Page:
A Broward teacher has been removed from the classroom after being accused of molesting at least one student at his school.
Wyman Gresham, a teacher at the public Lauderhill 6-12 Stem-Med Magnet School, was accused of what a police report described as "lewd/lascivious molestation" at the school on Dec. 4 and has been reporting to work at the Broward School Board’s textbook warehouse – far away from children – while the open investigation continues.
This is far from the first time Gresham, 48, has been accused of sexual misconduct in a Broward County public school. State records show that Gresham, while working as a non-instructional employee for the district in 1998, allegedly offered a 13-year-old female student money "if she would strip for him and perform sexual acts."
That student was transferred to another school as a result, but Gresham not only remained employed by the Broward County School Board, but he was hired as a teacher in 2002 at Dillard High School, where he was accused in 2002 of more sexual misconduct. This time, a female student alleged that while she was confiding her personal problem to Gresham, he touched her on her hip area and made "inappropriate comments and gestures about sexual acts."
That time, the school board found Gresham’s behavior was inappropriate and suspended him five days without pay, but allowed him to continue teaching.
Based on those two cases, the Florida commissioner of education filed an administrative complaint against Gresham in 2006 seeking to suspend or revoke his teaching certificate. Gresham didn't contest the allegations and was found guilty of “gross immorality” but again was able to keep his teaching certificate. The state settled the case in 2009 with a written reprimand, a $1,000 fine, three years of employment probation, and a psychological evaluation. All the while Gresham remained teaching for the school district.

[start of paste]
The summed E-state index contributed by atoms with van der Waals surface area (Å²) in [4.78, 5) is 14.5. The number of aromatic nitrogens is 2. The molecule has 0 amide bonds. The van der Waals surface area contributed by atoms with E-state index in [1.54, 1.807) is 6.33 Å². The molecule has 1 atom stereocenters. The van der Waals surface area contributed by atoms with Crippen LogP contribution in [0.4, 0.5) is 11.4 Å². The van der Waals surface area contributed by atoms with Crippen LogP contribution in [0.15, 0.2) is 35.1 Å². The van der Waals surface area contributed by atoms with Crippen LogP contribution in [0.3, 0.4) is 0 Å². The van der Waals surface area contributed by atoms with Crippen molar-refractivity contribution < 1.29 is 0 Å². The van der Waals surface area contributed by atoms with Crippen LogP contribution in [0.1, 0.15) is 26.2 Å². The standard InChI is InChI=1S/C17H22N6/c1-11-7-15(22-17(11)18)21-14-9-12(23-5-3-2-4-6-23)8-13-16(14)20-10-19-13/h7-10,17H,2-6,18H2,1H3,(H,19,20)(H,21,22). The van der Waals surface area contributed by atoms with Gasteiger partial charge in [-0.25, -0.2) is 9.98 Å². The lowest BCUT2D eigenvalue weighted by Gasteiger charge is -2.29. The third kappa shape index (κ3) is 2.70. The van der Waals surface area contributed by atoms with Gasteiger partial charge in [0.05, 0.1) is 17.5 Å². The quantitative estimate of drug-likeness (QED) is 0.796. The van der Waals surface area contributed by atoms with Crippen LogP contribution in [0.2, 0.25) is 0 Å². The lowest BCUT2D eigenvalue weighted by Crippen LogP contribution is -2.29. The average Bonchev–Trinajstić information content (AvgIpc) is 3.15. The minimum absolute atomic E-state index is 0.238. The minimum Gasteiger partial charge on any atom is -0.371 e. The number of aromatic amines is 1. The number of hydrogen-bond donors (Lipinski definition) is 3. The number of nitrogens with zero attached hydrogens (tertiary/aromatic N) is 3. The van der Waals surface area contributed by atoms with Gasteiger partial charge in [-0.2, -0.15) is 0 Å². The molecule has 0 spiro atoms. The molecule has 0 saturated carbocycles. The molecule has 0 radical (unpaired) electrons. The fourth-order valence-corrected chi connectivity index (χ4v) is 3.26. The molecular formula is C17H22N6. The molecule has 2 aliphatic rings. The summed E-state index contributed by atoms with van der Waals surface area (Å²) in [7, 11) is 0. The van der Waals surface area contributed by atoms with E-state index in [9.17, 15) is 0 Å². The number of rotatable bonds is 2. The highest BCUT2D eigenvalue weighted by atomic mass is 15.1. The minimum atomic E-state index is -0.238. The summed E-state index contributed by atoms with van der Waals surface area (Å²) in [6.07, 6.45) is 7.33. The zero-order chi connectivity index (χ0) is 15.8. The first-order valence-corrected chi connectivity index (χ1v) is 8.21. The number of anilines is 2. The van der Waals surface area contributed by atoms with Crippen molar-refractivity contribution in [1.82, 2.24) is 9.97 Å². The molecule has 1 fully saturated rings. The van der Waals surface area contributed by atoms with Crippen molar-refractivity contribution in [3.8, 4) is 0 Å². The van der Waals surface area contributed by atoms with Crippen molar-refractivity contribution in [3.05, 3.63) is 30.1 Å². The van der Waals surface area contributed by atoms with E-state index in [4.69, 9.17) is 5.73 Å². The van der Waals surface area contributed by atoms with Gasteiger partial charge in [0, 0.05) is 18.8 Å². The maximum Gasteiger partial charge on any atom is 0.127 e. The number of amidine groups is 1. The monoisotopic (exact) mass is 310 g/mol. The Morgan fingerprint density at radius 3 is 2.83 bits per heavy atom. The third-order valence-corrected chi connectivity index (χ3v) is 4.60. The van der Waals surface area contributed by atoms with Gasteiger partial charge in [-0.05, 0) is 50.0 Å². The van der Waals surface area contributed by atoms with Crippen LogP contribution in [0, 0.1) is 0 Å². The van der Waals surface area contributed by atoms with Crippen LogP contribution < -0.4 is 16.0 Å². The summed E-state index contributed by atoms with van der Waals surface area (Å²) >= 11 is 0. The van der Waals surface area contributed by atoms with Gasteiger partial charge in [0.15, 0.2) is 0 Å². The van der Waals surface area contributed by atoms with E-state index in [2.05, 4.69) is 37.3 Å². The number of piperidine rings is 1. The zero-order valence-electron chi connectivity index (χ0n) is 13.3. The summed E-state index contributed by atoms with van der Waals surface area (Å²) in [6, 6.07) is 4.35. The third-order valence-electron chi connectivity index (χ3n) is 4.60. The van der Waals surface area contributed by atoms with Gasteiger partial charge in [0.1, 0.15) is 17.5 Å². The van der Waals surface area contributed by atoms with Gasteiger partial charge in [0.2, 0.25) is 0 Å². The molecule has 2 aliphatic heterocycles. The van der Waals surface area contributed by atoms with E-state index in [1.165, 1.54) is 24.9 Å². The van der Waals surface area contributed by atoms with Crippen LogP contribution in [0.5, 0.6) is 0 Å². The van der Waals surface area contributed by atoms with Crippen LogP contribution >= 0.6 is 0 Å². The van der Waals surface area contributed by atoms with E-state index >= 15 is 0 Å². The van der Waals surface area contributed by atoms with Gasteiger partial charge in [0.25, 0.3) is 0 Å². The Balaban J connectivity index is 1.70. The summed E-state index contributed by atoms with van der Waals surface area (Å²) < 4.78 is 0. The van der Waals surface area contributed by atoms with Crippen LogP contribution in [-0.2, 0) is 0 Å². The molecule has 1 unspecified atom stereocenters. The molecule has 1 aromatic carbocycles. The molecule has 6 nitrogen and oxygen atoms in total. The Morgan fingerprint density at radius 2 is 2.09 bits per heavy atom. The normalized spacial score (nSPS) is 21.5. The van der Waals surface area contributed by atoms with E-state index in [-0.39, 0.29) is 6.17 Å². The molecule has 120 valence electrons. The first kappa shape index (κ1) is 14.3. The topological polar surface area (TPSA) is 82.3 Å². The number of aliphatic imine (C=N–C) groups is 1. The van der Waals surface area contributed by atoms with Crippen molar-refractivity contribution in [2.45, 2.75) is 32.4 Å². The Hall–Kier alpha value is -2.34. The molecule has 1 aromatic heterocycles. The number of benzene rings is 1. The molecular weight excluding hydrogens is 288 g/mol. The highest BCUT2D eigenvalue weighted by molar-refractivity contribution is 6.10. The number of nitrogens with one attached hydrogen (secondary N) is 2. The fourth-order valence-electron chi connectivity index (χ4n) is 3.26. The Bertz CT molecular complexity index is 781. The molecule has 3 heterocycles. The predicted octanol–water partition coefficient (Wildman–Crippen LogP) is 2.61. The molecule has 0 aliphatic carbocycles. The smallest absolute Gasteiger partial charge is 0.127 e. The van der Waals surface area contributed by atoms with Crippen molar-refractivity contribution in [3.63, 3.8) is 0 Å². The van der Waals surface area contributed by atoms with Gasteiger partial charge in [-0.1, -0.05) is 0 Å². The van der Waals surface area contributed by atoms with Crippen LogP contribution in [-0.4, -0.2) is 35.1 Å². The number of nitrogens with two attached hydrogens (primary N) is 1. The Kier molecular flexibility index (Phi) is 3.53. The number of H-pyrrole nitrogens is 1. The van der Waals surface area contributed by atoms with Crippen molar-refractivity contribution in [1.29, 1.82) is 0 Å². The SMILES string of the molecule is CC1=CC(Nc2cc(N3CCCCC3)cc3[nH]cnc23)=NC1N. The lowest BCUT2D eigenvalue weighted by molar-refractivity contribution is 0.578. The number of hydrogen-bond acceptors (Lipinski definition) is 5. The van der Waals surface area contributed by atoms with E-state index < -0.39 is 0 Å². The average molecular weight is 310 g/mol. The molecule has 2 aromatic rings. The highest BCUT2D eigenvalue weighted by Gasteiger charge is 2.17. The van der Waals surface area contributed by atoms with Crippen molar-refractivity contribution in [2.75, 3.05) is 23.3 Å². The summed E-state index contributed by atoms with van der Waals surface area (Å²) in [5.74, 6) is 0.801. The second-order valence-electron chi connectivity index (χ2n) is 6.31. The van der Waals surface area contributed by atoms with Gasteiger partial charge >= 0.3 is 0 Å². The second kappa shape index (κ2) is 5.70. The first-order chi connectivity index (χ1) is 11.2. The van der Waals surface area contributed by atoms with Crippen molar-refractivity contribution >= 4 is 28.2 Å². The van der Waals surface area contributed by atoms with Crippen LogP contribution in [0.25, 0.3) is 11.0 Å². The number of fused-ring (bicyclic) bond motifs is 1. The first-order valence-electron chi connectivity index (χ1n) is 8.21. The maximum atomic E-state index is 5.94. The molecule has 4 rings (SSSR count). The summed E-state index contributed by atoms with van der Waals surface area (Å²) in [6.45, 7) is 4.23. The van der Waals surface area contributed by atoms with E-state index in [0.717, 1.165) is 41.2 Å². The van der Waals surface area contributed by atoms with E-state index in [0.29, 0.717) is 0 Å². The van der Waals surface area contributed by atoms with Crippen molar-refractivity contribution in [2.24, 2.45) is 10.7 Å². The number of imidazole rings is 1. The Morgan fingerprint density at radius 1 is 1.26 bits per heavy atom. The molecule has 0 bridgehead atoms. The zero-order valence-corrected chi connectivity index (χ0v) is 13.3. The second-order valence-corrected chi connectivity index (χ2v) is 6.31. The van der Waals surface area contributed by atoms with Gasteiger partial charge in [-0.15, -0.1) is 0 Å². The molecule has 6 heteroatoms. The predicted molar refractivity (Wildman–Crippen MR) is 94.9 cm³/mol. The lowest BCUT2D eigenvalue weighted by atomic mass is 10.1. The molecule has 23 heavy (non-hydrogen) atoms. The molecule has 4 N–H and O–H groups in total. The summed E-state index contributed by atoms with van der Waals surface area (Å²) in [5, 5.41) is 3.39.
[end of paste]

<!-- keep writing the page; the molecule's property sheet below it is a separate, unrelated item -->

Students and parents at the Lauderhill school said they were aware of allegations made against Gresham.
"A monster like this doesn't need to be working at a school around children," said Latasha Davis, who has two children attending the school. "He doesn't need to be working around children, period."
A teacher, who asked not to be identified, echoed those concerns.
"I think they should have made sure that this man had no additional contact with students," said the teacher. "I can’t believe that this was allowed to happen."
The teacher said that Gresham was recently made a "behavioral specialist" in the school, where he was given an office and was tasked with counseling students, at times behind closed doors. Details of the latest allegations are not being shared by police, as the current criminal investigation remains open.
When Local 10 reporter Bob Norman found Gresham at the textbook warehouse in Oakland Park, Gresham approached him and grabbed his phone camera and turned it off. Norman was able to pull his phone back and turn it on, whereupon Gresham denied that he has assaulted any students.
Broward Superintendent Robert Runcie said he was not aware of the previous allegations but said the school board was investigating Gresham.
"Once I have the facts and we can actually see what's going on, I can tell you without question we're going to do what's in the best interest of our students, our families, our communities, and that will never be compromised," Runcie said.
"That’s good, because it doesn't look like that happened in this case," Norman said.
"Well I did not deal with this case," Runcie said. "This was before my time. I am telling you this board will not compromise the safety of our students, our employees and the integrity of what we do in our community."
For Davis and some others at the school, there can be only one satisfactory outcome: "He needs to go," she said.
This BBSNews article originally appeared on News | WPLG.